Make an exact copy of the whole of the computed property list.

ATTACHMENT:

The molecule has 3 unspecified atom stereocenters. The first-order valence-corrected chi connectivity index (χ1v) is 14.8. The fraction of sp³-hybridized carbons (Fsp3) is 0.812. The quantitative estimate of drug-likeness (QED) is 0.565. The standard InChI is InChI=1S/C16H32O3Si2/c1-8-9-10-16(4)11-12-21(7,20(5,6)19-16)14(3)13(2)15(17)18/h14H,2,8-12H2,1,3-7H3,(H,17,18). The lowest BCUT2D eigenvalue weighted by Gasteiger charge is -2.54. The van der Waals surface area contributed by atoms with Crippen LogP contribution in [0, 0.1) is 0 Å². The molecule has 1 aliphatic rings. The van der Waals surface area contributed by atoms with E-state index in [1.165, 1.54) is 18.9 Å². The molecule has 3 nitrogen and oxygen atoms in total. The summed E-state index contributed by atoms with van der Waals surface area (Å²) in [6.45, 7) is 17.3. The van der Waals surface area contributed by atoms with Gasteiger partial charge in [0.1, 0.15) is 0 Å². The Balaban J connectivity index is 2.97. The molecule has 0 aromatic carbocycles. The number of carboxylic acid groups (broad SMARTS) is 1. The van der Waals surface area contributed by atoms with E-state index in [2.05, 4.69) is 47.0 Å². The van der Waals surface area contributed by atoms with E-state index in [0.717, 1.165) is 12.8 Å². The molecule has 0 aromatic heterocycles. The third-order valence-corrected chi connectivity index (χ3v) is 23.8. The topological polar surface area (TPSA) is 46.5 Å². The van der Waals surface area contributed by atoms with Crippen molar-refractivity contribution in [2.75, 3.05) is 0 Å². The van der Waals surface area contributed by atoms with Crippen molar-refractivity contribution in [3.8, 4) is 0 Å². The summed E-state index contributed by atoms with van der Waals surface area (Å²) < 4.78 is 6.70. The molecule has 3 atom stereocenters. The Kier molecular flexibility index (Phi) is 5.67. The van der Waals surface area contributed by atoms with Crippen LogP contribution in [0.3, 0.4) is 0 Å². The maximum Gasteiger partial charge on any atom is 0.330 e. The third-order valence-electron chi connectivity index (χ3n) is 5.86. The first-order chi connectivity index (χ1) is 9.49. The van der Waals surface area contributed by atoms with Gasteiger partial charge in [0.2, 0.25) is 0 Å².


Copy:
The molecule has 3 unspecified atom stereocenters. The first-order valence-corrected chi connectivity index (χ1v) is 14.8. The fraction of sp³-hybridized carbons (Fsp3) is 0.812. The quantitative estimate of drug-likeness (QED) is 0.565. The standard InChI is InChI=1S/C16H32O3Si2/c1-8-9-10-16(4)11-12-21(7,20(5,6)19-16)14(3)13(2)15(17)18/h14H,2,8-12H2,1,3-7H3,(H,17,18). The lowest BCUT2D eigenvalue weighted by Gasteiger charge is -2.54. The van der Waals surface area contributed by atoms with Crippen LogP contribution in [0, 0.1) is 0 Å². The molecule has 1 aliphatic rings. The van der Waals surface area contributed by atoms with E-state index in [1.165, 1.54) is 18.9 Å². The molecule has 3 nitrogen and oxygen atoms in total. The summed E-state index contributed by atoms with van der Waals surface area (Å²) in [6.45, 7) is 17.3. The van der Waals surface area contributed by atoms with Gasteiger partial charge in [0.1, 0.15) is 0 Å². The Balaban J connectivity index is 2.97. The molecule has 0 aromatic carbocycles. The number of carboxylic acid groups (broad SMARTS) is 1. The van der Waals surface area contributed by atoms with E-state index in [2.05, 4.69) is 47.0 Å². The van der Waals surface area contributed by atoms with E-state index in [0.717, 1.165) is 12.8 Å². The molecule has 0 aromatic heterocycles. The third-order valence-corrected chi connectivity index (χ3v) is 23.8. The topological polar surface area (TPSA) is 46.5 Å². The van der Waals surface area contributed by atoms with Crippen molar-refractivity contribution in [2.75, 3.05) is 0 Å². The van der Waals surface area contributed by atoms with Crippen molar-refractivity contribution in [3.8, 4) is 0 Å². The summed E-state index contributed by atoms with van der Waals surface area (Å²) < 4.78 is 6.70. The molecule has 3 atom stereocenters. The Kier molecular flexibility index (Phi) is 5.67. The van der Waals surface area contributed by atoms with Crippen LogP contribution in [0.3, 0.4) is 0 Å². The maximum Gasteiger partial charge on any atom is 0.330 e. The third-order valence-electron chi connectivity index (χ3n) is 5.86. The first-order chi connectivity index (χ1) is 9.49. The van der Waals surface area contributed by atoms with Gasteiger partial charge in [0.2, 0.25) is 0 Å².